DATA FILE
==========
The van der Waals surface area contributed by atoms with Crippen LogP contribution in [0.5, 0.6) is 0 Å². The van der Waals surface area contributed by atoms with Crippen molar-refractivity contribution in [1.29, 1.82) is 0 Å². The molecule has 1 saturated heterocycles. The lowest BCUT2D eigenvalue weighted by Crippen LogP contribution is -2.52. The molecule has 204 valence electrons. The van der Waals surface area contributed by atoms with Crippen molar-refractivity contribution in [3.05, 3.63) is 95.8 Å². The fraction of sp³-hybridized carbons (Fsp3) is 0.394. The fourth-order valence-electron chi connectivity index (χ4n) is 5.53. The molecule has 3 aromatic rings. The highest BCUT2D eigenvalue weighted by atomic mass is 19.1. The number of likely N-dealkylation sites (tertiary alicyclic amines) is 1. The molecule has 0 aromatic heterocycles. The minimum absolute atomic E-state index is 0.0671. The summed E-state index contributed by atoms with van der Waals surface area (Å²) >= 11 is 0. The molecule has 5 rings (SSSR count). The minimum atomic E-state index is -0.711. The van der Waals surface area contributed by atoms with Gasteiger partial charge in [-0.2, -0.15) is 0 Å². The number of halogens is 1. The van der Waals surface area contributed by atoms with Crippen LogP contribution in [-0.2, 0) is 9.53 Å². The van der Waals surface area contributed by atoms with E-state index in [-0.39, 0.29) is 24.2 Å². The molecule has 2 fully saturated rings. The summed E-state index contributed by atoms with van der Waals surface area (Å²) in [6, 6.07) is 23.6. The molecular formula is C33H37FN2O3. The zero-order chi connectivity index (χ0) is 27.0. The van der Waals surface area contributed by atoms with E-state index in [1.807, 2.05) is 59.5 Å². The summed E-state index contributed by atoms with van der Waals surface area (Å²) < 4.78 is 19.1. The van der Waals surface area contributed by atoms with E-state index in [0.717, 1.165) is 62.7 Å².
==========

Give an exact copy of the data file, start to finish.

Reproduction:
The van der Waals surface area contributed by atoms with Crippen LogP contribution in [0.5, 0.6) is 0 Å². The van der Waals surface area contributed by atoms with Crippen molar-refractivity contribution in [1.29, 1.82) is 0 Å². The molecule has 1 saturated heterocycles. The lowest BCUT2D eigenvalue weighted by Crippen LogP contribution is -2.52. The molecule has 204 valence electrons. The van der Waals surface area contributed by atoms with Crippen molar-refractivity contribution in [3.05, 3.63) is 95.8 Å². The fraction of sp³-hybridized carbons (Fsp3) is 0.394. The fourth-order valence-electron chi connectivity index (χ4n) is 5.53. The molecule has 3 aromatic rings. The highest BCUT2D eigenvalue weighted by atomic mass is 19.1. The number of likely N-dealkylation sites (tertiary alicyclic amines) is 1. The molecule has 0 aromatic heterocycles. The minimum absolute atomic E-state index is 0.0671. The summed E-state index contributed by atoms with van der Waals surface area (Å²) >= 11 is 0. The molecule has 5 rings (SSSR count). The minimum atomic E-state index is -0.711. The van der Waals surface area contributed by atoms with Gasteiger partial charge in [-0.2, -0.15) is 0 Å². The number of halogens is 1. The van der Waals surface area contributed by atoms with Crippen LogP contribution in [-0.2, 0) is 9.53 Å². The van der Waals surface area contributed by atoms with E-state index in [-0.39, 0.29) is 24.2 Å². The molecule has 2 fully saturated rings. The summed E-state index contributed by atoms with van der Waals surface area (Å²) in [6, 6.07) is 23.6. The molecular formula is C33H37FN2O3. The zero-order chi connectivity index (χ0) is 27.0. The van der Waals surface area contributed by atoms with E-state index in [1.807, 2.05) is 59.5 Å². The summed E-state index contributed by atoms with van der Waals surface area (Å²) < 4.78 is 19.1. The van der Waals surface area contributed by atoms with E-state index in [0.717, 1.165) is 62.7 Å².